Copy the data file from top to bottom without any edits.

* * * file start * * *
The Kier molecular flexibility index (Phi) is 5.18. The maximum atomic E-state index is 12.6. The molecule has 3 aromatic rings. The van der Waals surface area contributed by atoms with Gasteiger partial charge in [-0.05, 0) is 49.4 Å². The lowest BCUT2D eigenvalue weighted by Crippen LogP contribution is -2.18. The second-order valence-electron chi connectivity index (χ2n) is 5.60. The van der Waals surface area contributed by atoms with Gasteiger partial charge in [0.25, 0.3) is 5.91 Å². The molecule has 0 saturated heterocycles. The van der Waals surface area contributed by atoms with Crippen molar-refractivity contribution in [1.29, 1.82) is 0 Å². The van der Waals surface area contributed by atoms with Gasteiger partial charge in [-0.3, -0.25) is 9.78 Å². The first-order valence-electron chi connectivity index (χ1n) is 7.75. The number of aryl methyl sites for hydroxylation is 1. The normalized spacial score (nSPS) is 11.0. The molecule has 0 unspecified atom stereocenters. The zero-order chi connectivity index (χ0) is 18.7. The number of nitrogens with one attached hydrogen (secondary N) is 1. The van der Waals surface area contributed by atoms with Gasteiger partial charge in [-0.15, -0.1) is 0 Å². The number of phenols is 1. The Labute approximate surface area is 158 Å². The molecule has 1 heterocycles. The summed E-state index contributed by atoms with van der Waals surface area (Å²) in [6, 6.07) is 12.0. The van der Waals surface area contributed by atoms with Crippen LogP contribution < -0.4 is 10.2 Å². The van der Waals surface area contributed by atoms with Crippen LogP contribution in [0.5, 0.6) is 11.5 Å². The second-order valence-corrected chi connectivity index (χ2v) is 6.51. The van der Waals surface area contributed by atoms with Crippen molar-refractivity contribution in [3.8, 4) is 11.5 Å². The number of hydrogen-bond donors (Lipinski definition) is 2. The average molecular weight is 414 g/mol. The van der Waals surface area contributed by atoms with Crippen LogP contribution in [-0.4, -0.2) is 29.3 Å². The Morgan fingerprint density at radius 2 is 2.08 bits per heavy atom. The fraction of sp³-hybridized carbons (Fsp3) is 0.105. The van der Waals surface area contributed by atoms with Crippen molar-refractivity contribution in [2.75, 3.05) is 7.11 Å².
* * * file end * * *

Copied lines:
The Kier molecular flexibility index (Phi) is 5.18. The maximum atomic E-state index is 12.6. The molecule has 3 aromatic rings. The van der Waals surface area contributed by atoms with Gasteiger partial charge in [-0.05, 0) is 49.4 Å². The lowest BCUT2D eigenvalue weighted by Crippen LogP contribution is -2.18. The second-order valence-electron chi connectivity index (χ2n) is 5.60. The van der Waals surface area contributed by atoms with Gasteiger partial charge in [0.25, 0.3) is 5.91 Å². The molecule has 0 saturated heterocycles. The van der Waals surface area contributed by atoms with Crippen molar-refractivity contribution in [1.29, 1.82) is 0 Å². The van der Waals surface area contributed by atoms with Gasteiger partial charge in [-0.3, -0.25) is 9.78 Å². The first-order valence-electron chi connectivity index (χ1n) is 7.75. The number of aryl methyl sites for hydroxylation is 1. The normalized spacial score (nSPS) is 11.0. The molecule has 0 unspecified atom stereocenters. The zero-order chi connectivity index (χ0) is 18.7. The number of nitrogens with one attached hydrogen (secondary N) is 1. The van der Waals surface area contributed by atoms with Gasteiger partial charge in [-0.15, -0.1) is 0 Å². The number of phenols is 1. The Labute approximate surface area is 158 Å². The molecule has 1 heterocycles. The summed E-state index contributed by atoms with van der Waals surface area (Å²) in [6, 6.07) is 12.0. The van der Waals surface area contributed by atoms with Crippen LogP contribution < -0.4 is 10.2 Å². The van der Waals surface area contributed by atoms with Crippen LogP contribution in [0.5, 0.6) is 11.5 Å². The second-order valence-corrected chi connectivity index (χ2v) is 6.51. The van der Waals surface area contributed by atoms with Crippen molar-refractivity contribution in [3.8, 4) is 11.5 Å². The number of hydrogen-bond donors (Lipinski definition) is 2. The average molecular weight is 414 g/mol. The van der Waals surface area contributed by atoms with Crippen LogP contribution in [-0.4, -0.2) is 29.3 Å². The Morgan fingerprint density at radius 2 is 2.08 bits per heavy atom. The fraction of sp³-hybridized carbons (Fsp3) is 0.105. The van der Waals surface area contributed by atoms with Crippen molar-refractivity contribution in [2.75, 3.05) is 7.11 Å².